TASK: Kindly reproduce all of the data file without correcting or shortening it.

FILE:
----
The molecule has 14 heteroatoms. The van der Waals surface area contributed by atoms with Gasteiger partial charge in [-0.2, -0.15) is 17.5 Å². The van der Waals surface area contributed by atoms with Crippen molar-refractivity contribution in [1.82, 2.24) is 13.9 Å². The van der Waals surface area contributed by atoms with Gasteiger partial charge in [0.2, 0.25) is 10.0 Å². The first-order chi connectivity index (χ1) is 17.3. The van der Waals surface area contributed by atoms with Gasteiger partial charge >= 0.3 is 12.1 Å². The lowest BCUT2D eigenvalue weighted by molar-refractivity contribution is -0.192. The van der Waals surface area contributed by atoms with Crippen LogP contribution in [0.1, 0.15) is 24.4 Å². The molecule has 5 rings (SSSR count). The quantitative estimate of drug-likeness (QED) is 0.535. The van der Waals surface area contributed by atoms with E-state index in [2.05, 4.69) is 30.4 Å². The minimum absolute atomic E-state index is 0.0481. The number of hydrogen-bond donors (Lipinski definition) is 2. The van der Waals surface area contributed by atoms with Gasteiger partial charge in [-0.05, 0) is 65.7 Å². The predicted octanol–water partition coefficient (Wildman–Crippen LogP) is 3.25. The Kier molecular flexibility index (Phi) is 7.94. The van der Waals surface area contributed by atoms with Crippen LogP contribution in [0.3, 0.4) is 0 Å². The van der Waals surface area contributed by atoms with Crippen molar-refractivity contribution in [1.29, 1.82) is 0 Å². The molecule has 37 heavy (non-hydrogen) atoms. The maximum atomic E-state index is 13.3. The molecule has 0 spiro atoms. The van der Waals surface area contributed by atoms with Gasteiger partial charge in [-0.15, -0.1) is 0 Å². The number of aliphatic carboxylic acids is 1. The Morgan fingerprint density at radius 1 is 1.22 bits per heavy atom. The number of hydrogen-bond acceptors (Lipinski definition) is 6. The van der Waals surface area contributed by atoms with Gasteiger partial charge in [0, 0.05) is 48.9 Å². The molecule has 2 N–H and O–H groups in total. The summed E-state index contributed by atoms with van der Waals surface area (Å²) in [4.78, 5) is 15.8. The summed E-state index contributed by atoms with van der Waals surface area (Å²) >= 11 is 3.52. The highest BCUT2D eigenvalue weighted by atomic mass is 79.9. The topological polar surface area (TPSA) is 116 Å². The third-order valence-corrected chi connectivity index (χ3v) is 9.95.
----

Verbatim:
The molecule has 14 heteroatoms. The van der Waals surface area contributed by atoms with Gasteiger partial charge in [-0.2, -0.15) is 17.5 Å². The van der Waals surface area contributed by atoms with Crippen molar-refractivity contribution in [1.82, 2.24) is 13.9 Å². The van der Waals surface area contributed by atoms with Gasteiger partial charge in [0.2, 0.25) is 10.0 Å². The first-order chi connectivity index (χ1) is 17.3. The van der Waals surface area contributed by atoms with Gasteiger partial charge >= 0.3 is 12.1 Å². The lowest BCUT2D eigenvalue weighted by molar-refractivity contribution is -0.192. The van der Waals surface area contributed by atoms with Crippen LogP contribution in [0.1, 0.15) is 24.4 Å². The molecule has 5 rings (SSSR count). The quantitative estimate of drug-likeness (QED) is 0.535. The van der Waals surface area contributed by atoms with E-state index in [2.05, 4.69) is 30.4 Å². The minimum absolute atomic E-state index is 0.0481. The number of hydrogen-bond donors (Lipinski definition) is 2. The van der Waals surface area contributed by atoms with Gasteiger partial charge in [-0.05, 0) is 65.7 Å². The predicted octanol–water partition coefficient (Wildman–Crippen LogP) is 3.25. The Kier molecular flexibility index (Phi) is 7.94. The van der Waals surface area contributed by atoms with Crippen LogP contribution in [0.3, 0.4) is 0 Å². The van der Waals surface area contributed by atoms with Crippen molar-refractivity contribution in [1.29, 1.82) is 0 Å². The molecule has 37 heavy (non-hydrogen) atoms. The maximum atomic E-state index is 13.3. The molecule has 0 spiro atoms. The van der Waals surface area contributed by atoms with Gasteiger partial charge in [-0.15, -0.1) is 0 Å². The number of aliphatic carboxylic acids is 1. The Morgan fingerprint density at radius 1 is 1.22 bits per heavy atom. The number of hydrogen-bond acceptors (Lipinski definition) is 6. The van der Waals surface area contributed by atoms with Gasteiger partial charge in [0, 0.05) is 48.9 Å². The molecule has 2 N–H and O–H groups in total. The summed E-state index contributed by atoms with van der Waals surface area (Å²) in [4.78, 5) is 15.8. The summed E-state index contributed by atoms with van der Waals surface area (Å²) >= 11 is 3.52. The highest BCUT2D eigenvalue weighted by atomic mass is 79.9. The topological polar surface area (TPSA) is 116 Å². The third-order valence-corrected chi connectivity index (χ3v) is 9.95.